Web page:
5. Positive pathergy test read by physician at 24 to 48 h. (Positive pathergy test is the development of cutaneous nodular pustules at the site of trauma, including needle stabs, after approximately 24 h.)
The diagnosis of PAA usually is made by noninvasive imaging, and MRI scan is probably the imaging modality of choice. An increased incidence of aneurysm formation at the puncture site has been reported after pulmonary angiography, and various studies have shown an exacerbation of hemoptysis and disease activity following this procedure.[7,10,11] The erythrocyte sedimentation rate correlates with disease activity. The acute phase response is associated with an increase in C-reactive protein and elevated plasma components such as C3, C4, C9, and factor V. Reduced fibrinolytic activity is seen in BS and usually is due to decreased production of tissue plasminogen activator. However, this appears to be unrelated to the tendency to develop thrombosis. The histologic characteristics of orogenital ulcers show predominantly lymphocytic and monocytic infiltration of the dermis and epidermis as well as around small vessels.
PROGNOSIS AND TREATMENT
In one large study, 50% of patients died at a mean of 9.5 months after the onset of hemoptysis, implying that PAA carries a high short-term mortality despite treatment. The aneurysms may regress or even completely disappear with corticosteroid treatment.[3,5,12] Various treatment modalities have been described with variable results. These include surgery, embolization of the aneurysm, immunosuppressive drugs such as cyclophosphamide, azathioprine, and cyclosporine alone or in combination with steroids.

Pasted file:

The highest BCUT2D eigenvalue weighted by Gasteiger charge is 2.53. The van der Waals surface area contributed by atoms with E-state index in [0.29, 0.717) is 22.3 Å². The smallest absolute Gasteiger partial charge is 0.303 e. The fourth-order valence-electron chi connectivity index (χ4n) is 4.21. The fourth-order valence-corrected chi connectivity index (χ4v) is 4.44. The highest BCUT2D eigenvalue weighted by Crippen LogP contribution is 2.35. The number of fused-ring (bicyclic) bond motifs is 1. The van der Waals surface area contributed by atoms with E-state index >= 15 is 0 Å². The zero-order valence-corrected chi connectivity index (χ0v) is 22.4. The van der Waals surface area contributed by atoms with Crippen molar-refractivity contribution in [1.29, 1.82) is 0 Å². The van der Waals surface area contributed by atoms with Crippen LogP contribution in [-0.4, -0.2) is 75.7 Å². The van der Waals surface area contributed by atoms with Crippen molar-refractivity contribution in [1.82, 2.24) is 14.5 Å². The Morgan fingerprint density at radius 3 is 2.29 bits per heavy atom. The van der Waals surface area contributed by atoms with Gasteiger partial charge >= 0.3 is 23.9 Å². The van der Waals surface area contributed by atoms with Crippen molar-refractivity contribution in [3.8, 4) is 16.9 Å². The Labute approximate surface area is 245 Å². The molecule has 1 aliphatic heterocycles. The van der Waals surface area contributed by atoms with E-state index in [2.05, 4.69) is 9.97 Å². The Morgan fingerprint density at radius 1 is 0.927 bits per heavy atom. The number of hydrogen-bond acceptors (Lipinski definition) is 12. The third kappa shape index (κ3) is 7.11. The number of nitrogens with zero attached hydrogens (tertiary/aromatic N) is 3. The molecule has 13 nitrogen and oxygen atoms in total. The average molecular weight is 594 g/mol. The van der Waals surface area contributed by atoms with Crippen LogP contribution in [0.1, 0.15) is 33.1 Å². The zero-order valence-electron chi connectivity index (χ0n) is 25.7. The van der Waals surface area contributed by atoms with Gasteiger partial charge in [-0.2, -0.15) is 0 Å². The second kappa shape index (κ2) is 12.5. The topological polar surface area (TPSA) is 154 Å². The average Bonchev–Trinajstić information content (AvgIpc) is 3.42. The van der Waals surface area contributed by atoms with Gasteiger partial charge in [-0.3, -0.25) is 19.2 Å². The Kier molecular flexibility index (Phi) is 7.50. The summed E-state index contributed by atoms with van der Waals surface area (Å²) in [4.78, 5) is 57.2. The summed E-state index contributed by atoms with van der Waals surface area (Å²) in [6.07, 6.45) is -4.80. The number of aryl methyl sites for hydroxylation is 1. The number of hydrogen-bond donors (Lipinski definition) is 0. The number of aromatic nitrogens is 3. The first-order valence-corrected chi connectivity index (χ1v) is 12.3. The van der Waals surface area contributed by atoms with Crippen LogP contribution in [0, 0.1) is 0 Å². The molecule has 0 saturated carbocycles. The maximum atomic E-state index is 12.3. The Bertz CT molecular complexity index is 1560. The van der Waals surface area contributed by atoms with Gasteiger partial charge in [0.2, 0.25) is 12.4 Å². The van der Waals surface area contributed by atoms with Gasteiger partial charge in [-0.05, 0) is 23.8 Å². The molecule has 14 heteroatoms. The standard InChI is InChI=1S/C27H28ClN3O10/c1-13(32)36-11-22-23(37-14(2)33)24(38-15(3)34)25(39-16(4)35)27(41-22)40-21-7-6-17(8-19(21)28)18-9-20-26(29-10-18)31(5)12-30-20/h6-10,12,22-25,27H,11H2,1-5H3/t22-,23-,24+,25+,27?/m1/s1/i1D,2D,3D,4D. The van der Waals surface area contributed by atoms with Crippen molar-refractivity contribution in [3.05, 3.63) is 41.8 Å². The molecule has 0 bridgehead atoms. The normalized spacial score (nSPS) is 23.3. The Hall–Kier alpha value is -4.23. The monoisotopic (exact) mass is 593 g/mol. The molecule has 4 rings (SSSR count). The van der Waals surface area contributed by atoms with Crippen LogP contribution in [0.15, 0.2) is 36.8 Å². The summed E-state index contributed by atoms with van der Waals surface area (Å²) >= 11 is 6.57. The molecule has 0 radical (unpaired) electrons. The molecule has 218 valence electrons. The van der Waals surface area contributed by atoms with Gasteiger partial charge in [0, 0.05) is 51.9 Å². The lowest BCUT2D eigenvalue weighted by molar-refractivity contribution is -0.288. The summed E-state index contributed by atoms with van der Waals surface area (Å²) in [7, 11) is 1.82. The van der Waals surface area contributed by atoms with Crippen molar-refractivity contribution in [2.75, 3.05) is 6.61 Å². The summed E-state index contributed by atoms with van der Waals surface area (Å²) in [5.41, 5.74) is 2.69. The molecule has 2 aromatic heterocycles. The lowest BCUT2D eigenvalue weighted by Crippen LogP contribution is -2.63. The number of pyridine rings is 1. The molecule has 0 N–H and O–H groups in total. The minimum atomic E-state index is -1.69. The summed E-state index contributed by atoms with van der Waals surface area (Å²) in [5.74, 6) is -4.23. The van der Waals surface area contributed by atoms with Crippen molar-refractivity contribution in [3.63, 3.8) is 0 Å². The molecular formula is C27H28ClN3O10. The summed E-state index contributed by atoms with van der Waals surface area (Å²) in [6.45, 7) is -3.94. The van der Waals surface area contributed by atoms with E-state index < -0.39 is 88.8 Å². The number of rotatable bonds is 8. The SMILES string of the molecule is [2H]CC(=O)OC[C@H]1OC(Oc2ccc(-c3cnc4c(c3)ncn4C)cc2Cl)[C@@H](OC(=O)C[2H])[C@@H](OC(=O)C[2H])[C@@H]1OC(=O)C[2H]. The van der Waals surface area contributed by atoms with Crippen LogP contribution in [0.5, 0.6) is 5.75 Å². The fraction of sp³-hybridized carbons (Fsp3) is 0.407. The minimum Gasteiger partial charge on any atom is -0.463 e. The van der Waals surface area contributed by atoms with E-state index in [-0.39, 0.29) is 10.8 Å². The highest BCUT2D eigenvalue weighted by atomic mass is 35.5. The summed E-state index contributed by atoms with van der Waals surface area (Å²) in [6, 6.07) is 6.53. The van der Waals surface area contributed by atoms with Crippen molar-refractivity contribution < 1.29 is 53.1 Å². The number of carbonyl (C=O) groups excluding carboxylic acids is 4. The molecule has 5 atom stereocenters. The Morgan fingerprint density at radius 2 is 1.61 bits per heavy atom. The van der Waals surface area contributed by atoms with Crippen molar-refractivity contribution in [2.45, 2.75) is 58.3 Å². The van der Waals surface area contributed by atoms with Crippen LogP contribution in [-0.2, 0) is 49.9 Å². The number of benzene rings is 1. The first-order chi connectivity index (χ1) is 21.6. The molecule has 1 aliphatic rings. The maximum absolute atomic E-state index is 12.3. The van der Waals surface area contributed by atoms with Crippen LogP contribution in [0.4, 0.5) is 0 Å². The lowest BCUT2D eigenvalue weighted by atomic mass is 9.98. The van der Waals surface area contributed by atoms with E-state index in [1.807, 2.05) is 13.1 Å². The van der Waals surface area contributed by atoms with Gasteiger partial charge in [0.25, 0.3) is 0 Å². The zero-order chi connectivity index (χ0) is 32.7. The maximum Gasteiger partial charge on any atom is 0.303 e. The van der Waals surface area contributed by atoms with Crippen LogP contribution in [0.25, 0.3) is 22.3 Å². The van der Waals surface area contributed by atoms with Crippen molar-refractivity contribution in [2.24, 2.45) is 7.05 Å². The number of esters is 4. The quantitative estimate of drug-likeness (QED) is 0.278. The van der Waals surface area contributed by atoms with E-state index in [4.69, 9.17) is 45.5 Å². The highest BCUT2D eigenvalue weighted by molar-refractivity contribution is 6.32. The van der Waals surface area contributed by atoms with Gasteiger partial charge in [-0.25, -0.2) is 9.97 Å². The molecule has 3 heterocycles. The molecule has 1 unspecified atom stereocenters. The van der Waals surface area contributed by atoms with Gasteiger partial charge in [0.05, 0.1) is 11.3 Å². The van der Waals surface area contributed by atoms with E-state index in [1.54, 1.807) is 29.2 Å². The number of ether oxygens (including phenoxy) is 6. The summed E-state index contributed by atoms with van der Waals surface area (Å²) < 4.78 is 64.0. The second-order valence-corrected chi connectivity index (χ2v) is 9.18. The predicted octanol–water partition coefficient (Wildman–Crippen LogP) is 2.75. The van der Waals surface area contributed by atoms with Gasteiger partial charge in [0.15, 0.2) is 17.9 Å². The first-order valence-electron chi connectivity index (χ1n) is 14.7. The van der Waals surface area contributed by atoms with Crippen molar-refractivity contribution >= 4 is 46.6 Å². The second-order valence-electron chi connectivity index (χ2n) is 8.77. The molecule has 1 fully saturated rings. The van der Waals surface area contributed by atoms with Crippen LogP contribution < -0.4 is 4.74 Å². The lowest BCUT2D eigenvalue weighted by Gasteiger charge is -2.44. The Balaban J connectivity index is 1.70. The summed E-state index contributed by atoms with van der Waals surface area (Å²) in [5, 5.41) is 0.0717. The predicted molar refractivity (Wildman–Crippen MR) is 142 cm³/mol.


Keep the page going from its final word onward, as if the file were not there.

Surgical resection of aneurysms should be considered cautiously due to the presence of microscopic disease in normal appearing pulmonary artery and the multiple nature of the aneurysms. If surgical intervention is indicated, it should be followed with a postoperative combination of corticosteroids and immunosuppressive drugs. These patients seem to do better than those with corticosteroid therapy alone. However, there are no controlled clinical trials to show the superiority of one regimen over the others.
Young men with BS and venous thrombosis are at an increased risk of having a PAA. Therefore, those with lung lesions compatible with PAAs should be treated with cytotoxic drugs even when they are asymptomatic.
 Efthimou J, Johnson C, Spiro S, et al. Pulmonary disease in Behcet's syndrome. Q J Med 1986; 227:259-90
 Erkan F, Cavder T. Pulmonary vasculitis in Behcet's disease. Am Rev Respir Dis 1992; 142:232-39
 Hamuryudan V, Yurdakul S, Moral F, et al. Pulmonary arterial aneurysm in Behcet's syndrome: a report of 24 cases. Br J Rheumatol 1994; 33:48-51
 Hughes J, Stovin P. Segmental pulmonary artery aneurysms with peripheral venous thrombosis. Br J Dis Chest 1959; 53:19-27
 Duriex P, Bletry O, Huchon G, et al. Pulmonary artery aneurysm in Behcet's and Hughes-Stovin syndrome. Am J Med 1981; 71:736-41
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 Grenier P, Bletry O, Cornud F, et al. Pulmonary involvement in Behcet's disease. AJR Am J Roentgenol 1981; 137:565-69
 Huong DLT, Weschler B, Papo T, et al. Arterial lesions in Behcet's disease: a study in 25 patients. J Rheumatol 1995; 22:2103-13
(*) From the Section of Pulmonary and Critical Care Medicine, Department of Medicine, West Virginia University School of Medicine, Robert C. Byrd Health Sciences Center, Morgantown.
Manuscript received January 22, 1997; revision accepted April 3.
Reprint requests: Marvin R. Balaan, MD, FCCP, Section of Pulmonary and Critical Care Medicine, Department of Medicine, Room 3306 Health Sciences Center, Robert C. Byrd Health Sciences Center, West Virginia University, Morgantown, WV 26506-9166